Mr GLYNN - That part of the Bill which substitutes for the language test imposed by the Act of 1901, an agreement with a nation as to the method of regulating the immigration of the subjects of that nation will be welcomed. I think, some eight or ten years ago, the Japanese, and also the Chinese, addressed remonstrances to the Imperial Government in regard to the immigration restriction laws of the Colonies. It was pointed out that both nations had been willing, for several years, to regulate the emigration of their subjects to the British Possessions and America., that the whole matter could be arranged by treaty, and that under the operation of these treaties, quite as great a restriction would be imposed upon the subjects of those nations, as would be effected by the restrictive legislation of the various colonies. I am pleased to find that even at this late hour, we are proposing to enter into an arrangement by virtue of which the amourpropre of Japan can be consulted. As Japan is our ally, we are bound to consider her susceptibilities. At the same time, we must be cautious to provide that the Japanese do not come here in too great numbers. No race should be introduced that is incapable of intermarrying with our own people. Where that rule is not observed, the only result is either the exploitation of the lower races, or infertility. Professor Weismann, the great German, points out that the intermarrying of races which are not sufficiently close in type always results in diminished fertility, and a lower standard of ability and character than results from the intermingling of races between whom such differences do not exist. It is difficult toget at the truth about the Japanese. There can be no doubt that they are a great military nation, but according to some writers, that is simply because their internal history from the sixth to the middle of the seventeenth century was a welter of blood. I do not know whether that statement is true, but an interesting article on the subject appears in the Athenaeum of the 19th August last. The Athenaeum is not a paper which writes hysterically on any subject. It is the leading literary journal of England, and perhaps one of the leading literary newspapers in the world. In a review of two books - Bushido, the Soul of Japan, by I. Nitobe. and Young Japan, by James A. B. Scherer - the Athenaum apparently adopts an estimate of the character of the Japanese which in some respects is not overflattering. It points out that the history of old Japan, more or less authentic, from the sixth to the seventeenth century, is a mere welter of blood ; that " Bushido," which is a Chinese word adopted by the Japanese, means the " way of the executioner, ' ' and that the castes who were designated by that term were -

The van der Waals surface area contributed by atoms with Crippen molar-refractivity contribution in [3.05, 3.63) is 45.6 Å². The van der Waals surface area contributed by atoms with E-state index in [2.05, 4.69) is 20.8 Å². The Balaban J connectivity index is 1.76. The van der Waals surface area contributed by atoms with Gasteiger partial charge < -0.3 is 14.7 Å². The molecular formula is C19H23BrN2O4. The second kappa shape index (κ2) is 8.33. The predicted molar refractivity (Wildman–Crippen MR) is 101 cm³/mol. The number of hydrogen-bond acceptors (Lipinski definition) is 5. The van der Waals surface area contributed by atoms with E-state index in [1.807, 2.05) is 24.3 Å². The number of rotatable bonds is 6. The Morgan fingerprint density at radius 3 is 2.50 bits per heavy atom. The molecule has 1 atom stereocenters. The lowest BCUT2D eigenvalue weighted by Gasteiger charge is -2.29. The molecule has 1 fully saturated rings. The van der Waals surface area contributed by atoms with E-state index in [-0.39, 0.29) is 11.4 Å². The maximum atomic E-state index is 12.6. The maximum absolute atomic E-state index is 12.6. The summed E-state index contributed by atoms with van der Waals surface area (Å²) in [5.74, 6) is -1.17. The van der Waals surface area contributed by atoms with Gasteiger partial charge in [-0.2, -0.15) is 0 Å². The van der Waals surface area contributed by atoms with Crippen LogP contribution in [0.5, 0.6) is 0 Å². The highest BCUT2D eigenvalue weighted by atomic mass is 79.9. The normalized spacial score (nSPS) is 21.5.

The executers of the will of irresponsible petty princes or their councils, they were the instruments of oppression and themselves the victims of a pedantic and absolutely merciless ceremonialism.

It goes on to quote from Mr. Scherer's work as to the general character of the Japanese, and points out that -

He admits to the full, as every one must, " the five noble qualities of Japanese character : bravery, loyalty, alertness, thoroughness, and self-control."

At the same time, it states that he goes on to say that -

The two cancers at the core of the Japanese character are deep-set dishonesty and abandoned impurity ; either would be sufficient towreck the life of any nation.